IRCC Minister Transition Binder 2019: Federal/Provincial/Territorial and International Relations
- Increasing global migration creates both opportunities and challenges for Canada: an opportunity to access human capital to meet our economic needs, and a challenge for our asylum system as a result of high numbers of irregular arrivals.
- These opportunities and challenges are driving the need for enhanced engagement and dialogue, both domestically and internationally.
- Engagement with provincial/territorial and international partners is crucial to the effective delivery of the Department’s mandate, including to attract and retain human capital in support of economic growth, to maintain public support for immigration, as well as to address global migration challenges.
- Domestically, IRCC engages with provincial and territorial governments on immigration issues, as a shared responsibility, to ensure that policies benefit both national and jurisdictional interests.
- Internationally, IRCC engages with other countries as well as with international organizations and forums to foster cooperation on key migration issues, to exchange best practices, and to enhance the integrity of migration systems in order to protect the safety and security of Canadians.
IRCC engages provinces and territories multilaterally through the Forum of Ministers Responsible for Immigration, while bilateral engagement is guided by legally-binding bilateral agreements.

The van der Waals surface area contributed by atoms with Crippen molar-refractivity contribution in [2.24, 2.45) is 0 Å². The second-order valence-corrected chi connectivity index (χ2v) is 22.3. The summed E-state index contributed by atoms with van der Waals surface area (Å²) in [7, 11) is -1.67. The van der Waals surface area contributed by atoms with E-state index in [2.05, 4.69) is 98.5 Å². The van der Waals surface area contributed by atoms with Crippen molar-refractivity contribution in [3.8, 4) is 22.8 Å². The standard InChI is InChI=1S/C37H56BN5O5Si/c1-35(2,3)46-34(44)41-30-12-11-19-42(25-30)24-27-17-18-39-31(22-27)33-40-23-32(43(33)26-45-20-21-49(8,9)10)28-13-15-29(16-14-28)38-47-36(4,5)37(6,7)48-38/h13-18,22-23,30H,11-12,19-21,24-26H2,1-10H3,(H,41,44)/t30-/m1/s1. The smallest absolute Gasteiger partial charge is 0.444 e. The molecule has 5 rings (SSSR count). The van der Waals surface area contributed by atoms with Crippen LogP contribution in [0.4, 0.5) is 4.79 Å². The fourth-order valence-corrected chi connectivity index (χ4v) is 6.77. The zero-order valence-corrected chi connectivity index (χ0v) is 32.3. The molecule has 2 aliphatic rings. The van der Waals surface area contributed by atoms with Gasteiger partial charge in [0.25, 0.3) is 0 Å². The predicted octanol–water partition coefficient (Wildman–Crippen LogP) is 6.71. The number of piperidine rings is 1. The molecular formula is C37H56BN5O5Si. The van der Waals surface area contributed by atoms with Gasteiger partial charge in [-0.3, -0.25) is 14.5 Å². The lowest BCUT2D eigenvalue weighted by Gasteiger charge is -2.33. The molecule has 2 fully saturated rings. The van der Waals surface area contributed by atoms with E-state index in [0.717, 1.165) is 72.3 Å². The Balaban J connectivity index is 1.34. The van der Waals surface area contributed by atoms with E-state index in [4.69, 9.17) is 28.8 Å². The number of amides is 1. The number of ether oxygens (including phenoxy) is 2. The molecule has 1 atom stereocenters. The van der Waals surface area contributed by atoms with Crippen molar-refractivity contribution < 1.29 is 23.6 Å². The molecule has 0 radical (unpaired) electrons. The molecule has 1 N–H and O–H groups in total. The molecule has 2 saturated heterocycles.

- Federal/provincial/territorial governments work collaboratively to leverage immigration as a means to grow the economy and address regional labour market needs.
- The federal government is responsible for federal economic immigration, family class immigration, refugees, protected persons, and assessing the admissibility of all cases.
- Provincial and territorial governments are responsible for nominations under the Provincial Nominee Program.
- Immigration-related matters with Quebec are unique and are governed by the Canada-Quebec Accord. The Quebec Government is advancing an ambitious agenda to revamp its immigration system to address significant labour market shortages and improve newcomer integration.
Provinces and territories have been focused on a broad range of immigration issues including:
- Economic Immigration:
- Provincial and territorial governments have indicated an interest in having 65% of annual admissions focused on the economic class, supported by faster processing times.
- A key priority has been to grow immigration outside of major urban centres to meet labour market needs; this would also help alleviate pressure on settlement and other services in Vancouver, Toronto, and Montréal.
- Asylum Volumes:
- There are concerns about growing asylum volumes, which have put pressure on provincial and territorial social services (social assistance, housing, education, health).
- Settlement Services:
- Provinces and territories are seeking increased federal investment in settlement services to better support and integrate newcomers. Currently, IRCC invests nearly $778M in 2019-2020 on settlement services outside of Quebec.